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Forum: Event and Track Management
Re: Question Redirecting the Electrons from a Beta Decay
Re: None Re: Redirecting the Electrons from a Beta Decay (Vladimir IVANTCHENKO )
Date: 09 Aug, 2006
From: Giovanni Santin <Giovanni Santin>

User Vladimir IVANTCHENKO wrote:

>> On Mon, 7 Aug 2006 wrote:
>> > *** Discussion title: Event and Track Management
>> > Email replies to must include:
>> >   In-Reply-To: <"/eventtrackmanage/527">
>> >   Subject: ...change this to be about your reply.
>> > 
>> >  Dear geant4 experts,
>> > 
>> > I need to change the momentum direction of e- particles which are being
>> > emmited randomly from radioactive decay of a stationary source. The
>> > reason to do this is to investigate the energy deposit of e- particles
>> > in a specific detector which is placed along the z-axis. As I read in
>> > some of the previous threads, this is possible by defining a new
>> > process. I was just wondering what that means exactly, and if someone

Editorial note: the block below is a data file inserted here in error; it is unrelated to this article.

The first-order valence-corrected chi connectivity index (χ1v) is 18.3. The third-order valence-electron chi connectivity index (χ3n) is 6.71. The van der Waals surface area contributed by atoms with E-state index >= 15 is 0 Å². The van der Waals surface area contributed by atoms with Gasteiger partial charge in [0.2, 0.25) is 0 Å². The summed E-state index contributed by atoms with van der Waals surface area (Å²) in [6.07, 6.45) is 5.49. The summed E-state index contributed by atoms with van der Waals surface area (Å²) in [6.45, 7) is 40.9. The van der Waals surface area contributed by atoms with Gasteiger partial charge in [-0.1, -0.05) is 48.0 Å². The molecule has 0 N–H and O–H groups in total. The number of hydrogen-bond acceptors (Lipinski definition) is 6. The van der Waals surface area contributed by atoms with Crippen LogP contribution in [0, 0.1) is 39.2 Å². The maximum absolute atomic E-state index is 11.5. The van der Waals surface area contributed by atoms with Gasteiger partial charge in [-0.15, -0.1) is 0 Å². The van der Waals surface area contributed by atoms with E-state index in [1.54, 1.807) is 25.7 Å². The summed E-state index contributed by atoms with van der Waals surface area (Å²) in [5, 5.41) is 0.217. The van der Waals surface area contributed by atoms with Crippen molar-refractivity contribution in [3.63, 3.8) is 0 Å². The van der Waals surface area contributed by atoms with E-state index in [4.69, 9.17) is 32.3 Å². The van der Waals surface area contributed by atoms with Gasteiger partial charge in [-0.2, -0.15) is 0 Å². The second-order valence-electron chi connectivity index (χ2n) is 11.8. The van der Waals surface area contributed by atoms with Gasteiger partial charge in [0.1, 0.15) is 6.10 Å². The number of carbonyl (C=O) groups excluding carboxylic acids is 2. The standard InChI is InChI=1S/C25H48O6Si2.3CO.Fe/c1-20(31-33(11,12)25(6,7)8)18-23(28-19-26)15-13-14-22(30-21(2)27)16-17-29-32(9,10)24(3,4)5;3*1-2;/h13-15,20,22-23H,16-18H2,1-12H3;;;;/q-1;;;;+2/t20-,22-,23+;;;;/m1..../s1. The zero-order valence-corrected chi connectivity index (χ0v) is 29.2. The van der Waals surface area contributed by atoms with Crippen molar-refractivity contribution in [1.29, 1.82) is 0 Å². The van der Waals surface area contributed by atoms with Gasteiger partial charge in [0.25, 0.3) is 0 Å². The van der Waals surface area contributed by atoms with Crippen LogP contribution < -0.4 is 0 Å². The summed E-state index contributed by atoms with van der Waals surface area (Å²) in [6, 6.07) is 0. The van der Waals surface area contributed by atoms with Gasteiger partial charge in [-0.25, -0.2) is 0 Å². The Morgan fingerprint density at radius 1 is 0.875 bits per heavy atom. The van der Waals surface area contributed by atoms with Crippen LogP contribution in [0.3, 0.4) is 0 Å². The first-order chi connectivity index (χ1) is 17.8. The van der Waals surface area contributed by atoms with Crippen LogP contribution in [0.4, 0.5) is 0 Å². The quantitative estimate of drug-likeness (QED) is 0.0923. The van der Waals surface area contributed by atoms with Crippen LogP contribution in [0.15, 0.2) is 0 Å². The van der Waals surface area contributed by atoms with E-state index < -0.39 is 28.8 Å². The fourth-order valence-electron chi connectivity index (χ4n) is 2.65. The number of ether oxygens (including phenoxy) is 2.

>> > can show me an example of how to do this.
>> > 
>> >  Thanks in advance,
>> >  Best regards,
>> >  Maryam
>> > 
>> > 
>> Hello,
>> It may be optimal to create your own primary generator or to use GPS 
>> generator with predefine spectrum and angular distribution.
>> VI


This is true for simple beta dacays, but in cases such as Sr90 there is the extra issue of the decay chain, with Y90 decays following the first Sr90 beta emission. This adds some complication in a specific description of the Sr90 source in GPS or in a C++ class.

If the source is in equilibrium, one can model separately the 2 beta sources with GPS (GPS can model multiple parallel sources with different intensities). The disadvantage is that you are not able to reproduce the correct timing and correlation of the electrons (and corresponding Bremsstrahlung emissions) but maybe this is not relevant to your application.

Also, I would be careful in general in limiting the emission angle or redirecting the e-, because of the electron scattering: Sr isotopes are not held in vacuum, so not all e- leaving the source in the "right" direction will reach your sensitive volume, and not all the e- leaving in the "wrong" direction will miss it.

Because of all these issues, I personally tend to accept a (reasonable) CPU inefficiency to avoid introducing unexpected / unwanted / unknown biasing in the results.

Best regards,


 Giovanni Santin
 Space Environments and Effects Analysis
 Keplerlaan 1, 2200 AG Noordwijk, Netherlands
 Tel: +31 71 565 6267
 Fax: +31 71 565 4999

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